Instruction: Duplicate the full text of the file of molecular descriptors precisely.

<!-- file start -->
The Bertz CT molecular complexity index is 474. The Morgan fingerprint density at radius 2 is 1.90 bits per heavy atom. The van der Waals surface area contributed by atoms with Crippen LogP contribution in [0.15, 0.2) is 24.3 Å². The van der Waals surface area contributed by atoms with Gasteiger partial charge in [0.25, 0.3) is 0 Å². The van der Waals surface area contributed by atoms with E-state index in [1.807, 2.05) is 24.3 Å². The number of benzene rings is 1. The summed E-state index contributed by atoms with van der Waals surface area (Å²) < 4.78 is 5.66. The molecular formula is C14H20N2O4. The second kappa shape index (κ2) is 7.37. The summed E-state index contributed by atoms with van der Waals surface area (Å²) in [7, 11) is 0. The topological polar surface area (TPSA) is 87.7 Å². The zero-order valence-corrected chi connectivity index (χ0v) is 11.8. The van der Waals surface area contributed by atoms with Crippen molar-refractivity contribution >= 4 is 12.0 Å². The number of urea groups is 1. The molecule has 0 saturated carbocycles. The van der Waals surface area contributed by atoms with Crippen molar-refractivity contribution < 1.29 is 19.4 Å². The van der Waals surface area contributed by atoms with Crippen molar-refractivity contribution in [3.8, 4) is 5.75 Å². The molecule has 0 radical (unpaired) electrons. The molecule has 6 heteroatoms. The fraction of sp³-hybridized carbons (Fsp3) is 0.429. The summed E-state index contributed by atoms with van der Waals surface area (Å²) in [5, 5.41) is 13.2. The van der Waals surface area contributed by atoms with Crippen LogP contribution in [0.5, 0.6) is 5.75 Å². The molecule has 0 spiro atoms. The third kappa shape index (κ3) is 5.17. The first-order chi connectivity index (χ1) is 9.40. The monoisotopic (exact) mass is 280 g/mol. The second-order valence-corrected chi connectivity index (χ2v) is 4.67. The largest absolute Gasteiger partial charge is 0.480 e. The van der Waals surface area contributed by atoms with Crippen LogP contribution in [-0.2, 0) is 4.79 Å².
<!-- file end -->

The Bertz CT molecular complexity index is 474. The Morgan fingerprint density at radius 2 is 1.90 bits per heavy atom. The van der Waals surface area contributed by atoms with Crippen LogP contribution in [0.15, 0.2) is 24.3 Å². The van der Waals surface area contributed by atoms with Gasteiger partial charge in [0.25, 0.3) is 0 Å². The van der Waals surface area contributed by atoms with E-state index in [1.807, 2.05) is 24.3 Å². The number of benzene rings is 1. The summed E-state index contributed by atoms with van der Waals surface area (Å²) < 4.78 is 5.66. The molecular formula is C14H20N2O4. The second kappa shape index (κ2) is 7.37. The summed E-state index contributed by atoms with van der Waals surface area (Å²) in [7, 11) is 0. The topological polar surface area (TPSA) is 87.7 Å². The zero-order valence-corrected chi connectivity index (χ0v) is 11.8. The van der Waals surface area contributed by atoms with Crippen molar-refractivity contribution >= 4 is 12.0 Å². The number of urea groups is 1. The molecule has 0 saturated carbocycles. The van der Waals surface area contributed by atoms with Crippen molar-refractivity contribution < 1.29 is 19.4 Å². The van der Waals surface area contributed by atoms with Crippen molar-refractivity contribution in [3.8, 4) is 5.75 Å². The molecule has 0 radical (unpaired) electrons. The molecule has 6 heteroatoms. The fraction of sp³-hybridized carbons (Fsp3) is 0.429. The summed E-state index contributed by atoms with van der Waals surface area (Å²) in [5, 5.41) is 13.2. The van der Waals surface area contributed by atoms with Crippen LogP contribution in [0.5, 0.6) is 5.75 Å². The molecule has 0 spiro atoms. The third kappa shape index (κ3) is 5.17. The first-order chi connectivity index (χ1) is 9.40. The monoisotopic (exact) mass is 280 g/mol. The second-order valence-corrected chi connectivity index (χ2v) is 4.67. The largest absolute Gasteiger partial charge is 0.480 e. The van der Waals surface area contributed by atoms with Crippen LogP contribution in [-0.2, 0) is 4.79 Å².